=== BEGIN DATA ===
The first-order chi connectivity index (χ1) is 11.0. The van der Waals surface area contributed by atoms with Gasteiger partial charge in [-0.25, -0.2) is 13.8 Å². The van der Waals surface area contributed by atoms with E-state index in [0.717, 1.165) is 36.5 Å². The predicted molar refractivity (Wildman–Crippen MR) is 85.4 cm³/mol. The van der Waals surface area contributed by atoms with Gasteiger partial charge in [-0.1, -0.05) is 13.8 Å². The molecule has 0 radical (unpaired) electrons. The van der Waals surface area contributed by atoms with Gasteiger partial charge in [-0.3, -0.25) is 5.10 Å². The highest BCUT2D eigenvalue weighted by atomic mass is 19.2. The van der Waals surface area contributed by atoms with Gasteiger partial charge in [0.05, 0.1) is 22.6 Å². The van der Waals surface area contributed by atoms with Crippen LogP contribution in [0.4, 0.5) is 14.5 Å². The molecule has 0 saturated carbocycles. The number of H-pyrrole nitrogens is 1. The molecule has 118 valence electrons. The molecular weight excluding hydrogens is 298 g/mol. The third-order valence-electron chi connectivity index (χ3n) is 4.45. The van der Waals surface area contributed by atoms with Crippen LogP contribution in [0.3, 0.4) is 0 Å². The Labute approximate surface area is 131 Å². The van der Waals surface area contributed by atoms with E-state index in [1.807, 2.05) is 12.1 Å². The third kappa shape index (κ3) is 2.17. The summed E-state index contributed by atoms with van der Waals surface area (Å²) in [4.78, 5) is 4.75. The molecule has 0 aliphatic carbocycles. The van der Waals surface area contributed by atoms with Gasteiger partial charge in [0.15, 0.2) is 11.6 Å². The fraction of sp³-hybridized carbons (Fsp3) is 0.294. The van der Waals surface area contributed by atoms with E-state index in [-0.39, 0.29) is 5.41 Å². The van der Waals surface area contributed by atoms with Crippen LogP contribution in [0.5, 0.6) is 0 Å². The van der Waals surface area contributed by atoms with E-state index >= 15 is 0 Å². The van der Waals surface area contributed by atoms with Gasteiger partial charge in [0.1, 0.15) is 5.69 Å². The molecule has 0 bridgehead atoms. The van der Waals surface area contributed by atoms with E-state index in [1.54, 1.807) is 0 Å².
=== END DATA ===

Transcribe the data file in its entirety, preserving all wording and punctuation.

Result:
The first-order chi connectivity index (χ1) is 11.0. The van der Waals surface area contributed by atoms with Gasteiger partial charge in [-0.25, -0.2) is 13.8 Å². The van der Waals surface area contributed by atoms with E-state index in [0.717, 1.165) is 36.5 Å². The predicted molar refractivity (Wildman–Crippen MR) is 85.4 cm³/mol. The van der Waals surface area contributed by atoms with Gasteiger partial charge in [-0.1, -0.05) is 13.8 Å². The molecule has 0 radical (unpaired) electrons. The van der Waals surface area contributed by atoms with Gasteiger partial charge in [-0.3, -0.25) is 5.10 Å². The highest BCUT2D eigenvalue weighted by atomic mass is 19.2. The van der Waals surface area contributed by atoms with Gasteiger partial charge in [0.05, 0.1) is 22.6 Å². The van der Waals surface area contributed by atoms with Crippen LogP contribution in [0.4, 0.5) is 14.5 Å². The molecule has 0 saturated carbocycles. The number of H-pyrrole nitrogens is 1. The molecule has 118 valence electrons. The molecular weight excluding hydrogens is 298 g/mol. The third-order valence-electron chi connectivity index (χ3n) is 4.45. The van der Waals surface area contributed by atoms with Crippen LogP contribution in [0.3, 0.4) is 0 Å². The Labute approximate surface area is 131 Å². The van der Waals surface area contributed by atoms with E-state index in [1.807, 2.05) is 12.1 Å². The third kappa shape index (κ3) is 2.17. The summed E-state index contributed by atoms with van der Waals surface area (Å²) in [4.78, 5) is 4.75. The molecule has 0 aliphatic carbocycles. The van der Waals surface area contributed by atoms with Gasteiger partial charge in [0.15, 0.2) is 11.6 Å². The fraction of sp³-hybridized carbons (Fsp3) is 0.294. The van der Waals surface area contributed by atoms with E-state index in [-0.39, 0.29) is 5.41 Å². The van der Waals surface area contributed by atoms with Crippen LogP contribution in [0.5, 0.6) is 0 Å². The van der Waals surface area contributed by atoms with E-state index >= 15 is 0 Å². The van der Waals surface area contributed by atoms with Gasteiger partial charge in [0.1, 0.15) is 5.69 Å². The molecule has 0 bridgehead atoms. The van der Waals surface area contributed by atoms with E-state index in [1.54, 1.807) is 0 Å².